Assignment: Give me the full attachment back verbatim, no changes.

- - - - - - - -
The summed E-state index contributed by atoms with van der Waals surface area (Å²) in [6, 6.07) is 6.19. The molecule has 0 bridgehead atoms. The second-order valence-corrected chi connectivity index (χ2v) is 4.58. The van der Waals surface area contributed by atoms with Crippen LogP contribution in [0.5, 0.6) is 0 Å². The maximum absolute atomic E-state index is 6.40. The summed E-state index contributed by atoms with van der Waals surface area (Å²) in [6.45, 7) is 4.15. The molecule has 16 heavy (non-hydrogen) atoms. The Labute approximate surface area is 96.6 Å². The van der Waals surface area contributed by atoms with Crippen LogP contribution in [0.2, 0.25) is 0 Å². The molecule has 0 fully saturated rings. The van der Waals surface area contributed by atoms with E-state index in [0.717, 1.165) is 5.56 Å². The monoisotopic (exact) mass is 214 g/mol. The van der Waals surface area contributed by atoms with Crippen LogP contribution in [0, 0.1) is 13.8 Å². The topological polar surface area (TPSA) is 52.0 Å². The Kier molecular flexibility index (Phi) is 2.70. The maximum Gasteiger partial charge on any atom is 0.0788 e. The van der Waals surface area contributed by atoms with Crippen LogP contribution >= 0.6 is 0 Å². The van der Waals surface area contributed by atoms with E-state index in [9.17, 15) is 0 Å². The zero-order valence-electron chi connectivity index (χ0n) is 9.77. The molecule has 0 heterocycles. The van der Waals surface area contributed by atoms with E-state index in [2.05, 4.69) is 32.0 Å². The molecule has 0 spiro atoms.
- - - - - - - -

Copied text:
The summed E-state index contributed by atoms with van der Waals surface area (Å²) in [6, 6.07) is 6.19. The molecule has 0 bridgehead atoms. The second-order valence-corrected chi connectivity index (χ2v) is 4.58. The van der Waals surface area contributed by atoms with Crippen LogP contribution in [0.5, 0.6) is 0 Å². The maximum absolute atomic E-state index is 6.40. The summed E-state index contributed by atoms with van der Waals surface area (Å²) in [6.45, 7) is 4.15. The molecule has 16 heavy (non-hydrogen) atoms. The Labute approximate surface area is 96.6 Å². The van der Waals surface area contributed by atoms with Crippen LogP contribution in [0.2, 0.25) is 0 Å². The molecule has 0 fully saturated rings. The van der Waals surface area contributed by atoms with E-state index in [0.717, 1.165) is 5.56 Å². The monoisotopic (exact) mass is 214 g/mol. The van der Waals surface area contributed by atoms with Crippen LogP contribution in [0, 0.1) is 13.8 Å². The topological polar surface area (TPSA) is 52.0 Å². The Kier molecular flexibility index (Phi) is 2.70. The maximum Gasteiger partial charge on any atom is 0.0788 e. The van der Waals surface area contributed by atoms with Crippen LogP contribution >= 0.6 is 0 Å². The van der Waals surface area contributed by atoms with E-state index in [9.17, 15) is 0 Å². The zero-order valence-electron chi connectivity index (χ0n) is 9.77. The molecule has 0 heterocycles. The van der Waals surface area contributed by atoms with E-state index in [2.05, 4.69) is 32.0 Å². The molecule has 0 spiro atoms.